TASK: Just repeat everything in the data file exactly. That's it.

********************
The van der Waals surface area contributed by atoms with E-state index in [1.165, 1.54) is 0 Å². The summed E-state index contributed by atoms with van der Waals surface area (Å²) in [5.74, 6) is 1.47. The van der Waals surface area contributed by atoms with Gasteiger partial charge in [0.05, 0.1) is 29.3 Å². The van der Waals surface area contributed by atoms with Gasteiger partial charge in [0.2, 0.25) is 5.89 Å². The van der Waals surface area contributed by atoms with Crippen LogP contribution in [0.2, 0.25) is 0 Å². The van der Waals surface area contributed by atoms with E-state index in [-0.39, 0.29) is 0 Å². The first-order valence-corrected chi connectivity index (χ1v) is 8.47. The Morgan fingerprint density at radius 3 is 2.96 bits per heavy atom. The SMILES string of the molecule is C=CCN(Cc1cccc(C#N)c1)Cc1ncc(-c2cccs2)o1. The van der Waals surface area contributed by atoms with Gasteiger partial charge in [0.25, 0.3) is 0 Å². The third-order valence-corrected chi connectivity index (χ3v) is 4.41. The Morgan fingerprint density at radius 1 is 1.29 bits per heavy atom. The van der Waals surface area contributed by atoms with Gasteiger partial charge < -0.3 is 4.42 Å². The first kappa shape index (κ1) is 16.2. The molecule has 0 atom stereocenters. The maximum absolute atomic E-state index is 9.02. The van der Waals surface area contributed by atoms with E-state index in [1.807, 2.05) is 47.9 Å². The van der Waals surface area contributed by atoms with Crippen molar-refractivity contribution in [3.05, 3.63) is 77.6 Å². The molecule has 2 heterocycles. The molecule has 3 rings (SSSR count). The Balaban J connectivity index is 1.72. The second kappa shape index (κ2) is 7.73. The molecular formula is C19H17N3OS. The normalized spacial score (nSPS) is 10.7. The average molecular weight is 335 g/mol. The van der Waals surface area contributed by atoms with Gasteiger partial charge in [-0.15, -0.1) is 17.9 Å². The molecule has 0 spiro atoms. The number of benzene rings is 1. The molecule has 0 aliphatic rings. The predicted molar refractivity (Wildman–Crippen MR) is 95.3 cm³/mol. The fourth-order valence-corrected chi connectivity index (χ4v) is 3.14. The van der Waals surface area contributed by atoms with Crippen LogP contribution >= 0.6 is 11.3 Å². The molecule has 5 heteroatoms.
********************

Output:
The van der Waals surface area contributed by atoms with E-state index in [1.165, 1.54) is 0 Å². The summed E-state index contributed by atoms with van der Waals surface area (Å²) in [5.74, 6) is 1.47. The van der Waals surface area contributed by atoms with Gasteiger partial charge in [0.05, 0.1) is 29.3 Å². The van der Waals surface area contributed by atoms with Gasteiger partial charge in [0.2, 0.25) is 5.89 Å². The van der Waals surface area contributed by atoms with Crippen LogP contribution in [0.2, 0.25) is 0 Å². The van der Waals surface area contributed by atoms with E-state index in [-0.39, 0.29) is 0 Å². The first-order valence-corrected chi connectivity index (χ1v) is 8.47. The Morgan fingerprint density at radius 3 is 2.96 bits per heavy atom. The SMILES string of the molecule is C=CCN(Cc1cccc(C#N)c1)Cc1ncc(-c2cccs2)o1. The van der Waals surface area contributed by atoms with Gasteiger partial charge in [0.25, 0.3) is 0 Å². The third-order valence-corrected chi connectivity index (χ3v) is 4.41. The Morgan fingerprint density at radius 1 is 1.29 bits per heavy atom. The van der Waals surface area contributed by atoms with Gasteiger partial charge < -0.3 is 4.42 Å². The first kappa shape index (κ1) is 16.2. The molecule has 0 atom stereocenters. The maximum absolute atomic E-state index is 9.02. The van der Waals surface area contributed by atoms with E-state index in [1.807, 2.05) is 47.9 Å². The van der Waals surface area contributed by atoms with Crippen molar-refractivity contribution in [3.05, 3.63) is 77.6 Å². The molecule has 2 heterocycles. The molecule has 3 rings (SSSR count). The Balaban J connectivity index is 1.72. The second kappa shape index (κ2) is 7.73. The molecular formula is C19H17N3OS. The normalized spacial score (nSPS) is 10.7. The average molecular weight is 335 g/mol. The van der Waals surface area contributed by atoms with Gasteiger partial charge in [-0.15, -0.1) is 17.9 Å². The molecule has 0 spiro atoms. The number of benzene rings is 1. The molecule has 0 aliphatic rings. The predicted molar refractivity (Wildman–Crippen MR) is 95.3 cm³/mol. The fourth-order valence-corrected chi connectivity index (χ4v) is 3.14. The van der Waals surface area contributed by atoms with Crippen LogP contribution >= 0.6 is 11.3 Å². The molecule has 5 heteroatoms.